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What kind of prayer is appropriate at official meetings?

 |  NCR Today

Carroll County is a small, rural county in northern Maryland. Its local board of commissioners has become news because of its insistence on starting board meetings with prayers to Jesus.

After a federal judge ordered the board to stick with nonsectarian prayers, some council members refused. The judge's order was twice defied in prayers uttered at the beginning of subsequent board meetings.

While it is encouraging that the majority of commissioners finally voted to follow the judge's order temporarily, the issue still resonates with the whole question of religious liberty, which is the subject of a number of court cases.

What I find most interesting is board member Richard Rothschild's contention that following the judge's rule would violate his religious beliefs. The ruling would force him "to refuse to acknowledge the Son of God."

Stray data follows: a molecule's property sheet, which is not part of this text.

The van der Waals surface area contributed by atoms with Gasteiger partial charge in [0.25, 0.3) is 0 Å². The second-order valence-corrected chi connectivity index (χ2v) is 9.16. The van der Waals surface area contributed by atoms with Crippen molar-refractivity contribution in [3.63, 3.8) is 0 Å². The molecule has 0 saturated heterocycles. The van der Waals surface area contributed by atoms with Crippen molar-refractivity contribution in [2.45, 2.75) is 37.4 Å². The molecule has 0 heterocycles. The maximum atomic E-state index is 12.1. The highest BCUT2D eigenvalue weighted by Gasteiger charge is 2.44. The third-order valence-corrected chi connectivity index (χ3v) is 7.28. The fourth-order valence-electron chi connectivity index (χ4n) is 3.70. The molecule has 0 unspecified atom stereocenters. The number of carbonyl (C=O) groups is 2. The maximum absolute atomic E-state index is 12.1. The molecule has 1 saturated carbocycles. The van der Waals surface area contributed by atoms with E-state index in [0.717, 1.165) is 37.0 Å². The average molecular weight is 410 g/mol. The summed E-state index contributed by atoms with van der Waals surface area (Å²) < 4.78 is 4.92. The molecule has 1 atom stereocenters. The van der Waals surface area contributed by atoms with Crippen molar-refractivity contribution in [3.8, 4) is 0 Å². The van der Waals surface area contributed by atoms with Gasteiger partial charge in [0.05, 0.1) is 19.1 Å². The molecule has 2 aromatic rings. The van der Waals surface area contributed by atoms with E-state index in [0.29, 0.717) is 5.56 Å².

I would make two points. First, he can acknowledge the Son of God as often as he wants in many disparate venues. He can do so outside on the steps of the meeting house before or after the meeting. He can do so in private conversations with meeting participants on the floor of the chamber. He can stand on a soapbox in the middle of downtown Westminster, Md., and proclaim his dedication to the Son of God. Why is it necessary to offend and in some way to disparage the beliefs of others -- or their lack of belief -- by intoning a prayer to the Christian God at the beginning of a meeting to conduct secular county business?

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I would make one further point. My own understanding of what my Christian faith requires is guided by the words of Scripture that some may find relevant: "By this will all men know that you are my disciples, if you have love for one another" (John 13:35); and "Not everyone who says to me, 'Lord, Lord,' shall enter the kingdom of heaven" (Matthew 7:21).

I would also like to recommend a Baltimore Sun editorial on the subject, which I believe provides some well-reasoned points for consideration. One of its most significant points is the value of following the law. That actually brings up another quote from Scripture: "Render, therefore, to Caesar the things that are Caesar's, and to God the things that are God's" (Mark 12:17).

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